A new Scottish airline?

BMI Image copyright PA
Image caption Investors are looking at carving out BMI Regional from the main part of BMI

Aviation may be very safe these days, but it's a risky place to invest, with notoriously poor returns. It's also consolidating rapidly.

One expert I know (and who ought to know) reckons the next few years will see mergers leaving only five airlines in Europe: IAG (British Airways/Iberia), Air France/KLM, Lufthansa, Ryanair and Easyjet.

So it's a move by aviation's brave hearts to want to carve out a new Scottish airline.

I'm told several experienced professionals, based in Scotland, are in an advanced talks with Lufthansa to buy a chunk of its troubled BMI business.

They would carve out the BMI Regional operation from the other parts of BMI. It currently has 14 commuter-scale Embraer aircraft based in Aberdeen, Edinburgh, Glasgow, Leeds Bradford, Manchester and East Midlands, serving 17 destinations across Scandinavia, plus Lyon, Brussels and Zurich.

Warning bells

The plan is to take on the 300 staff and the Aberdeen headquarters, and to re-brand - name yet to be revealed - and to grow Scotland's direct links with other mid-sized cities. The cost is reckoned to be in the £20m to £25m range.

That would leave Lufthansa with the main part of BMI and its low-fare offspring BmiBaby, which are rumoured to be under offer from others. British Airways would dearly love to get hold of the 10% of Heathrow's landing slots now controlled by BMI - valued recently at £400m and boosted by the increased pressure resulting from the block on a third runway. Virgin Atlantic is very keen that BA doesn't do so.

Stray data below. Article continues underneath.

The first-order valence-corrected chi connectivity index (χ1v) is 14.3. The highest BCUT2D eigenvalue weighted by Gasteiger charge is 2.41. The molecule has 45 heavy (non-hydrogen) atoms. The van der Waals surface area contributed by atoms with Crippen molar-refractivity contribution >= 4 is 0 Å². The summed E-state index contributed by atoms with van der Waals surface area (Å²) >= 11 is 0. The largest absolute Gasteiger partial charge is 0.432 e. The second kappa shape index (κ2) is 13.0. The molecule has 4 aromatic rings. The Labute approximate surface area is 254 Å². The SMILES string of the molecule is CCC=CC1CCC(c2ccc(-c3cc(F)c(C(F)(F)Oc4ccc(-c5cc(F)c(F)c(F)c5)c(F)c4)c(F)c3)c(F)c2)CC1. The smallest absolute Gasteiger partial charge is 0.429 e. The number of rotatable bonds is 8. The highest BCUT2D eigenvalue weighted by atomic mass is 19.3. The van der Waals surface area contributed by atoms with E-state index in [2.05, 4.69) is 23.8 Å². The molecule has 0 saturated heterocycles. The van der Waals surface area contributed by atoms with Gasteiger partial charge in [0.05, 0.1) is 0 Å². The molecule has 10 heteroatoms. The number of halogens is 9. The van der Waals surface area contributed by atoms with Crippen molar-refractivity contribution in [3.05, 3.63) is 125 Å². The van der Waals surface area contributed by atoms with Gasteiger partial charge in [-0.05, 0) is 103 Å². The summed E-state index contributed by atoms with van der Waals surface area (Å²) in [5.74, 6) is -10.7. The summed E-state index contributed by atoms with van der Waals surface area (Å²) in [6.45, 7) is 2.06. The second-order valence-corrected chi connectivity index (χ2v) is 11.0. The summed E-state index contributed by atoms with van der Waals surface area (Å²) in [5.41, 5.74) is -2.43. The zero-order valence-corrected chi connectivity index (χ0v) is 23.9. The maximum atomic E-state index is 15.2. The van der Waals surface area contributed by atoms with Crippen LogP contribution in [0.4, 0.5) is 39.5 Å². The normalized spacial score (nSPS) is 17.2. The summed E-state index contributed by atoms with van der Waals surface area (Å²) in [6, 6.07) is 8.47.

That should sound warning bells for Scotland's transport connections - the lack of air links representing a major problem for Scotland's economy.

If the main part of BMI is swallowed by British Airways, that's the main competitor gone from the Edinburgh-Heathrow and Aberdeen-Heathrow routes (BMI withdrew from Glasgow-Heathrow last March). And the way of making returns from those additional Heathrow slots is by allocating them to more lucrative long-haul flights.

Big bucket

Having held a stake in BMI since 2001, Lufthansa took over the whole of BMI only two years ago. It lost £124m on the Derbyshire-based operation last year, while turning a healthy profit from the rest of its operations.

Now, the owner is watching the rumour swirl with studied Teutonic detachment. "There's a big bucket of possibilities," a spokesman told me - including a sale, downsizing or re-routing the network. "We are looking, for the BMI Group, into all options. We'll leave the rumours to everyone else, and make our decisions autonomously."

The reason BMI Regional is in Aberdeen is that it was formed from Business Air, founded at Dyce in 1987, and specialising in business-oriented commuter routes between Scotland and smaller cities in northern Europe. Some of those involved back then are understood to be involved in the proposed buy-out 24 years later.

They would expect to disentangle the new Aberdeen airline from the Lufthansa Star Alliance, and to look for new allies, probably in Scandinavia, with which to open up new long-haul options for Scottish business travellers.

With Heathrow's growth constrained, direct routes across the North Sea and links via other European hubs - Amsterdam, Paris, Frankfurt and so on - Scotland's inbound tourism and outbound business could do with new options.